Automotive technicians may do some or all of the following:
- check faults in vehicles, and work out what is causing them
- dismantle and rebuild, repair or replace engines, parts or systems
- service vehicles and change lubricants (such as oil), coolants (such as radiator coolant) and filters
- carry out Warrant of Fitness and Certificate of Fitness checks
- upgrade and modify vehicles
- interact with customers.
Skills and knowledge
Automotive technicians need to have knowledge of:
- vehicle engines, parts and systems
- vehicle electronic systems
- Warrant of Fitness and Certificate of Fitness regulations and safety standards
- health and safety standards in the workshop.
- usually work regular business hours, but may work shifts, weekends and be on call
- work in garages and workshops
- work in conditions that can be loud, dusty and dirty
- may travel locally to repair vehicles that have broken down.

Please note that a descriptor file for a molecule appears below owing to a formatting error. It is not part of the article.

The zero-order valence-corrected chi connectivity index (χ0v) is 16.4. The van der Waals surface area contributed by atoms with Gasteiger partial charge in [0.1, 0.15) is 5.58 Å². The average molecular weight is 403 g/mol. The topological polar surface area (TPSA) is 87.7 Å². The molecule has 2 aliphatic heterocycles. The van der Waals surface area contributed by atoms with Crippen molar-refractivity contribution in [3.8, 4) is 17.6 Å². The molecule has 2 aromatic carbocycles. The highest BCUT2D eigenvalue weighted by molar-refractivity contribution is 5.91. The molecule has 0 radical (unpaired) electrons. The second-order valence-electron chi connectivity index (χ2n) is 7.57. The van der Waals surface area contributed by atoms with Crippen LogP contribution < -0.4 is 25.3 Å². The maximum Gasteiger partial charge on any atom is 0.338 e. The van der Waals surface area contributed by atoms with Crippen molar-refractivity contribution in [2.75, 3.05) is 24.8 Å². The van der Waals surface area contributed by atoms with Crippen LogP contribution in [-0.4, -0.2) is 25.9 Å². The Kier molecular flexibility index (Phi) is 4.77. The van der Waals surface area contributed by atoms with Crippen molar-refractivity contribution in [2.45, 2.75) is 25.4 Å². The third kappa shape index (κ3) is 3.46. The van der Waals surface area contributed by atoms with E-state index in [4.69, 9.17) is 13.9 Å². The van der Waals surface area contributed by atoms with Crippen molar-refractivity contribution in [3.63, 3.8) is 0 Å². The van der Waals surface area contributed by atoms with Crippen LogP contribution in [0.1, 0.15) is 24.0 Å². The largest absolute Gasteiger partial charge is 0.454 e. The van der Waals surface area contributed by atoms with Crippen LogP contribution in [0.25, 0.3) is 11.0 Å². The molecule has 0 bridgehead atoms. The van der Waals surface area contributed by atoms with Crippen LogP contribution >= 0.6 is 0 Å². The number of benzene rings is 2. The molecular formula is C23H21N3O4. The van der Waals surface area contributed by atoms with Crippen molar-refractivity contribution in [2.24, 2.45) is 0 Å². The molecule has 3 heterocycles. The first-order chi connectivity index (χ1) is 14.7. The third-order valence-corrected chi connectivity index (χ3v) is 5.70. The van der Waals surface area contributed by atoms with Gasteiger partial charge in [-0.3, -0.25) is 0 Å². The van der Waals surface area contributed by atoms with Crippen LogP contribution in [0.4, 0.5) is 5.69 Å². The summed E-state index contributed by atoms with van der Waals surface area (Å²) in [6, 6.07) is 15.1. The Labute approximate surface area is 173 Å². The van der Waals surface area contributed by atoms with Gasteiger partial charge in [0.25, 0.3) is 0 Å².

What's the job really like?
Julius talks about life as an automotive technician - 1.13 mins. (Video courtesy of Got a Trade? Got it Made!)
The financial aspect of an apprenticeship was really appealing to me. I didn’t have to pay for my tuition and that has put me ahead of my peers, in the fact that I can look at buying a house this year and none of my friends who went to university can do that.
I finished my apprenticeship about a year ago. Since then I have taken up MITO’s first line management course, and in doing so I have managed to become workshop manager. That means I manage the seven guys we’ve got on the floor here. I organise parts, organise jobs, deal with customers. But for me I have had to step up my game, taking what I learnt on the floor and applying it to the people that are working under me.